Recent Development in Clean Air Act Regulation – Affirmative Defenses



In the matter of Env’t Comm. of the Fla. Elec. Power Coordinating Grp. v. EPA, D.C. Cir., No. 15-1239, decided on March 1, 2024, the US Court of Appeals for the D.C. Circuit held that the USEPA cannot require states to revise their State Implementation Plans (SIPs) to remove automatic exemptions (for pollution released during startups, shutdowns, and malfunctions (SSMs)), director’s discretion provisions, and affirmative defenses that are functionally exemptions. The Court held that the United States Environmental Protection Agency (USEPA or EPA) exceeded its statutory authority in calling for the removal of exemptions without demonstrating that the exemptions materially impede compliance with Clean Air Act requirements.

As is reflected in the decision, the Clean Air Act statutory framework requires that the federal government and the states work together to protect air quality. First, the EPA identifies pollutants that endanger public health and welfare and sets air-quality standards that the states must meet. Then, the states develop State Implementation Plans (SIPs) to meet and enforce those standards. EPA must ensure that the SIPs comply with specific requirements that the Clean Air Act imposes for SIPs, and must call for the state to revise their SIP if the SIP is substantially inadequate to comply with a requirement of the Act.

In a prior decision, NRDC v. USEPA, 749 F. 3d 1055 (2014), the Court held that emergency affirmative defense provisions interfered with the Court’s authority to decide on the penalty of a violator and the EPA’s and the public’s ability to seek injunctive relief and monetary penalties against sources that violate SIPs’ emission rules, contrary to 42 U.S.C. §§ 7604(a), 7413(b). As a result of the Courts decision, USEPA adopted rules on July 21, 2024, removing the Title V Emergency Affirmative Defense provisions. Thereafter, EPA called for states to revise their SIP accordingly.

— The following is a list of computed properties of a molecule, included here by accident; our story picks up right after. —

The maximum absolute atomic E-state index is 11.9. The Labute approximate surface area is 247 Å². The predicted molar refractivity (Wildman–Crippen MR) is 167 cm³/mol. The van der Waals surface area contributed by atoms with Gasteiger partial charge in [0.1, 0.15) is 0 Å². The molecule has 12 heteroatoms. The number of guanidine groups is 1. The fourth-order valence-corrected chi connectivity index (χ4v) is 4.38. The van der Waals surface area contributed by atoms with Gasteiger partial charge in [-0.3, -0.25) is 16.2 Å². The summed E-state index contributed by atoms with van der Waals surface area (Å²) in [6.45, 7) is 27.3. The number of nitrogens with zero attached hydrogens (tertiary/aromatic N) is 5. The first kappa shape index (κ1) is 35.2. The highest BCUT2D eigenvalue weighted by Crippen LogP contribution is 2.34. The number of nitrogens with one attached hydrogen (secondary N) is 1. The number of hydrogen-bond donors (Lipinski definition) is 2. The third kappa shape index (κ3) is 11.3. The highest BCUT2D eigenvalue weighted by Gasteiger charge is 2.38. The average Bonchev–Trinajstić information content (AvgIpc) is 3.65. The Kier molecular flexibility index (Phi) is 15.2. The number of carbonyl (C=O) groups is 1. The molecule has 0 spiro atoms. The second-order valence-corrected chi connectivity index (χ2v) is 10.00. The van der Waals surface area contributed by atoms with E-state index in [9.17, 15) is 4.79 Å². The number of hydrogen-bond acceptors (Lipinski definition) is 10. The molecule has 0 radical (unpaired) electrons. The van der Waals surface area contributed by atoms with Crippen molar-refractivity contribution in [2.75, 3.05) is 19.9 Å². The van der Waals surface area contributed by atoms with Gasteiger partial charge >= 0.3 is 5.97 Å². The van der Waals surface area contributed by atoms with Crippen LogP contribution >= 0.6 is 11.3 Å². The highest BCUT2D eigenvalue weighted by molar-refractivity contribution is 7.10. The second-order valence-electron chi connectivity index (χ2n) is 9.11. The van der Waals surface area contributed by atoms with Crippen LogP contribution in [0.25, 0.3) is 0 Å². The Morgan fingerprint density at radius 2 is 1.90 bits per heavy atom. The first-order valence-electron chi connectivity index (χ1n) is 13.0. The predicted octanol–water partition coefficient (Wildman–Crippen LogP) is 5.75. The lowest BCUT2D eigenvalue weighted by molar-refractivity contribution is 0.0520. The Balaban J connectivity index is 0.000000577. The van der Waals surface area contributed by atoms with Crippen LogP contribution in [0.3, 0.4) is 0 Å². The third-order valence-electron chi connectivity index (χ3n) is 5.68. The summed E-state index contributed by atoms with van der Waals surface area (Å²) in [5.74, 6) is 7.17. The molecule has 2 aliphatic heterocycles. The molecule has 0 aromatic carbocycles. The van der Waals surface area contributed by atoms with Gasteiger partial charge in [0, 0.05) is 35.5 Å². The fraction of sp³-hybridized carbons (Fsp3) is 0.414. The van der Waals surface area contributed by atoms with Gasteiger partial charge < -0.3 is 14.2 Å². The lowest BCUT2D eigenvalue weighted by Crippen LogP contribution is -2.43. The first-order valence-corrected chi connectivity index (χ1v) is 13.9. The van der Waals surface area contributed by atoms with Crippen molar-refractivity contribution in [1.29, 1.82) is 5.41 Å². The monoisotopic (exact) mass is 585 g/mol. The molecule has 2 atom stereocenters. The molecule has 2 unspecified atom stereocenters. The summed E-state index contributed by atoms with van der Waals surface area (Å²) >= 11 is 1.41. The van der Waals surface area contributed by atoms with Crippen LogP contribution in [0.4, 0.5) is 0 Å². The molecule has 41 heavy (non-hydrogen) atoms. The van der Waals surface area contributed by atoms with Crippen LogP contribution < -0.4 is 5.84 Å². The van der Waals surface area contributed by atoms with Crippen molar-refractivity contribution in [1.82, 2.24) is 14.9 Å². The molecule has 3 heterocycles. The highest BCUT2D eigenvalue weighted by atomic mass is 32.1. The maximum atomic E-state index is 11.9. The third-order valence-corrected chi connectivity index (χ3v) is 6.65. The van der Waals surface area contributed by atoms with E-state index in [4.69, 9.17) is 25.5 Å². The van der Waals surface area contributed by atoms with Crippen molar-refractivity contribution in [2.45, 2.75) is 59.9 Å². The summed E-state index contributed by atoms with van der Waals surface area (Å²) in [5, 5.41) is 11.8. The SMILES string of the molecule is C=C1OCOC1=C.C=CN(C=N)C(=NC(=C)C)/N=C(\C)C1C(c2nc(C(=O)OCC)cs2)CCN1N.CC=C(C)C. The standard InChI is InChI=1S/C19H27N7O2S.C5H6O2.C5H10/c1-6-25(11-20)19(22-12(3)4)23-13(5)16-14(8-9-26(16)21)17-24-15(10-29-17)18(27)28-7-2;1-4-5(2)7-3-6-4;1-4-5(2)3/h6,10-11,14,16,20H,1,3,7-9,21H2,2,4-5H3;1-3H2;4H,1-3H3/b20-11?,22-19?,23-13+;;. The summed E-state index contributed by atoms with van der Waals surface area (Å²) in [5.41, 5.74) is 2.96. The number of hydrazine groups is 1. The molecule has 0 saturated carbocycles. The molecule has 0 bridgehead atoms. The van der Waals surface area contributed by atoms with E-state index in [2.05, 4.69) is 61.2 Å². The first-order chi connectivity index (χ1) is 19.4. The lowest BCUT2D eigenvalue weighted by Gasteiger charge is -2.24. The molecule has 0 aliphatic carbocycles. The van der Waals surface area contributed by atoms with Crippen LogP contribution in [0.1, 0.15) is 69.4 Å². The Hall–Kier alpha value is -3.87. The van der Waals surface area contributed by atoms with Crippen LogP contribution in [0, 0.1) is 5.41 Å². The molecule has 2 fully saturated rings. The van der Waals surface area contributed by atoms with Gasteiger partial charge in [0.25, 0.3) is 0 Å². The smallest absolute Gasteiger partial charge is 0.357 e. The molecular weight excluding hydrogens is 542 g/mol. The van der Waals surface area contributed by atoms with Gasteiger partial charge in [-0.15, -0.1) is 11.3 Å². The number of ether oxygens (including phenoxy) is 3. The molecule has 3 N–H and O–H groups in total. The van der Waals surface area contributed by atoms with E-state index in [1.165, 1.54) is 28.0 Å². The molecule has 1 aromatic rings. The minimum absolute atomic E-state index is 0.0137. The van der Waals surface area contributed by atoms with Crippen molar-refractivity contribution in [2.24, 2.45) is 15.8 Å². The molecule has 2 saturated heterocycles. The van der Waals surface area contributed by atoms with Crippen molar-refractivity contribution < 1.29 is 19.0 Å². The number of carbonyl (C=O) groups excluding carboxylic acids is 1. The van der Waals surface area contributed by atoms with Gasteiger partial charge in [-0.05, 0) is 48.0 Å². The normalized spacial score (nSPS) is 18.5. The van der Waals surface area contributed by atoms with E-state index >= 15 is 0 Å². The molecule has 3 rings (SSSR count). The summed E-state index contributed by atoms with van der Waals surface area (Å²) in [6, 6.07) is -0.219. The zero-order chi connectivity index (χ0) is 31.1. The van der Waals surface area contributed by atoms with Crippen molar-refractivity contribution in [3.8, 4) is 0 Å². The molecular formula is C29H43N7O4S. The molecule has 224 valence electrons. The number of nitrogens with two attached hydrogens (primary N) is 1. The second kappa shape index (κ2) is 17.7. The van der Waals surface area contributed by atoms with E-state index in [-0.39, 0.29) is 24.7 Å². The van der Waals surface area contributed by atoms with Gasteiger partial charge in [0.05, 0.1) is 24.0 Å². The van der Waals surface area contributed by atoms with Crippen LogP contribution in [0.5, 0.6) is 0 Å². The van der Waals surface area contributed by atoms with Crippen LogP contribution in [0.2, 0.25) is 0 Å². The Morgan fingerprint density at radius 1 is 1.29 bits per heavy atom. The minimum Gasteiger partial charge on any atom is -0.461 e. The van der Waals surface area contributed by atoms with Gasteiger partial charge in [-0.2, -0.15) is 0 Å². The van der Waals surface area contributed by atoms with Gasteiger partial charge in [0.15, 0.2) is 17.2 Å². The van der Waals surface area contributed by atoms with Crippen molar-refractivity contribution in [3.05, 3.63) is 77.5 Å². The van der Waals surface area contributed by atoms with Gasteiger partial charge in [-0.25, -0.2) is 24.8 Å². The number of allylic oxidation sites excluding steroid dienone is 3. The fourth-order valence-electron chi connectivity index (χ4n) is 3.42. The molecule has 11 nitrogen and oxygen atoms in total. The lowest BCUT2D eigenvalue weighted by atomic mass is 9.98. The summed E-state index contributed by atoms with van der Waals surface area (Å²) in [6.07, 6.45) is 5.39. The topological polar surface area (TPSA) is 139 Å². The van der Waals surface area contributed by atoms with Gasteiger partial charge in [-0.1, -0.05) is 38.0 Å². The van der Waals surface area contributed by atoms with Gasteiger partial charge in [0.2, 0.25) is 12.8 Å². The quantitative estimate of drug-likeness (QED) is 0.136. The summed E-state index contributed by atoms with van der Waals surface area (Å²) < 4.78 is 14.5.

Now, in Env’t Comm. of the Fla. Elec. Power Coordinating Grp. v. EPA, D.C. Cir., No. 15-1239 (2024), the Court has clarified its finding further and has restated a States’ discretion under the Clean Air Act (42 U.S.C. § 7410(a)(2)(A)) to determine what enforceable emission limitations and other control measures are necessary or appropriate to meet the Acts requirements. In its ruling, the Court held that the EPA didn’t sufficiently consider whether some of the emissions provisions could be seen as “other control measures”—which might not require continuous application, and are thus allowable and adequate to achieve compliance with the Act.

Per the Court, EPA needed to determine that it is “necessary or appropriate” that the restrictions be continuous to enable the state to “meet the Clean Air Acts applicable requirements.” 42 U.S.C. § 7410(a)(2)(A). That, the Court concluded, it did not do. On this basis, the Court reviewed and upheld automatic exemptions, director’s discretion provisions, and affirmative defenses that are functionally exemptions in State Implementation Plans, while finding that enforcement-discretion provisions and other affirmative defenses remain with the Court. The Court found that EPA can still take action if it can demonstrate that specific SSM exemptions in SIPs materially impede compliance with CAA requirements, such as preventing a state from meeting national air quality standards.

Diane Alexander has advised public and private sector clients regarding local government, environmental, infrastructure and resiliency-related issues and has successfully litigated matters involving a wide variety of environmental laws and regulations.

Ms. Alexander represents public authorities, municipalities and the private sector concerning water, wastewater, stormwater and air permitting issues, as well as water and wastewater planning, compliance, user fee and connection fee issues.  She participated in the Stakeholders Group convened by the New Jersey Department of Environmental Protection to revise the NJPDES Regulations, Planning Rules and Surface Water Quality Standards. She participated in the drafting of legislation relevant to connection fees and the creation of stormwater utilities.  Ms. Alexander’s Martindale-Hubbell Peer Review Rating is AV® Preeminent.

Ms. Alexander also served a five year term on the Board of Directors of the Association of Environmental Authorities of New Jersey.

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